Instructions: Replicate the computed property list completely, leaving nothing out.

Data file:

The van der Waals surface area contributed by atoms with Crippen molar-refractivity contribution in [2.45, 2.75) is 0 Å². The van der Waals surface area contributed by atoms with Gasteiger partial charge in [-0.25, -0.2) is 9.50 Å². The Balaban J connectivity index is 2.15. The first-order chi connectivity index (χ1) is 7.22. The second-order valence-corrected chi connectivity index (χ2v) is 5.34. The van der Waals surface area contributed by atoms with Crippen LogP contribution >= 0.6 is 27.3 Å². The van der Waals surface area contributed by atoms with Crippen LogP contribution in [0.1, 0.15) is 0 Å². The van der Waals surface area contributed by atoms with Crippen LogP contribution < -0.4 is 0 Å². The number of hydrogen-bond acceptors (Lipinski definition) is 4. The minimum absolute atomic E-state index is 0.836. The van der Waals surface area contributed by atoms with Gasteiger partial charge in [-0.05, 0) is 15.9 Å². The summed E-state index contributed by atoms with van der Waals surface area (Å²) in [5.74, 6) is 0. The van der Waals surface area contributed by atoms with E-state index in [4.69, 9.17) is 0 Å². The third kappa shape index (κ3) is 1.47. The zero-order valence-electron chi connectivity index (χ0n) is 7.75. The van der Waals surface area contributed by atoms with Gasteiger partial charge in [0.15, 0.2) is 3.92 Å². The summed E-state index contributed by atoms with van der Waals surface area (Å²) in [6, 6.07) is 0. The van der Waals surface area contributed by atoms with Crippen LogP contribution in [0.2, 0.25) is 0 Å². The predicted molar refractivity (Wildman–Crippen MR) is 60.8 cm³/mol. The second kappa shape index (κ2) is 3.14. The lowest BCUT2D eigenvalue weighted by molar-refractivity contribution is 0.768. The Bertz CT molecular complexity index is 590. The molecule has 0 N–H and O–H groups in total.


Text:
The van der Waals surface area contributed by atoms with Crippen molar-refractivity contribution in [2.45, 2.75) is 0 Å². The van der Waals surface area contributed by atoms with Gasteiger partial charge in [-0.25, -0.2) is 9.50 Å². The Balaban J connectivity index is 2.15. The first-order chi connectivity index (χ1) is 7.22. The second-order valence-corrected chi connectivity index (χ2v) is 5.34. The van der Waals surface area contributed by atoms with Crippen LogP contribution >= 0.6 is 27.3 Å². The van der Waals surface area contributed by atoms with Crippen LogP contribution in [0.1, 0.15) is 0 Å². The van der Waals surface area contributed by atoms with Crippen LogP contribution < -0.4 is 0 Å². The number of hydrogen-bond acceptors (Lipinski definition) is 4. The minimum absolute atomic E-state index is 0.836. The van der Waals surface area contributed by atoms with Gasteiger partial charge in [-0.05, 0) is 15.9 Å². The summed E-state index contributed by atoms with van der Waals surface area (Å²) in [5.74, 6) is 0. The van der Waals surface area contributed by atoms with E-state index in [4.69, 9.17) is 0 Å². The third kappa shape index (κ3) is 1.47. The zero-order valence-electron chi connectivity index (χ0n) is 7.75. The van der Waals surface area contributed by atoms with Gasteiger partial charge in [0.15, 0.2) is 3.92 Å². The summed E-state index contributed by atoms with van der Waals surface area (Å²) in [6, 6.07) is 0. The van der Waals surface area contributed by atoms with Crippen LogP contribution in [0.2, 0.25) is 0 Å². The predicted molar refractivity (Wildman–Crippen MR) is 60.8 cm³/mol. The second kappa shape index (κ2) is 3.14. The lowest BCUT2D eigenvalue weighted by molar-refractivity contribution is 0.768. The Bertz CT molecular complexity index is 590. The molecule has 0 N–H and O–H groups in total.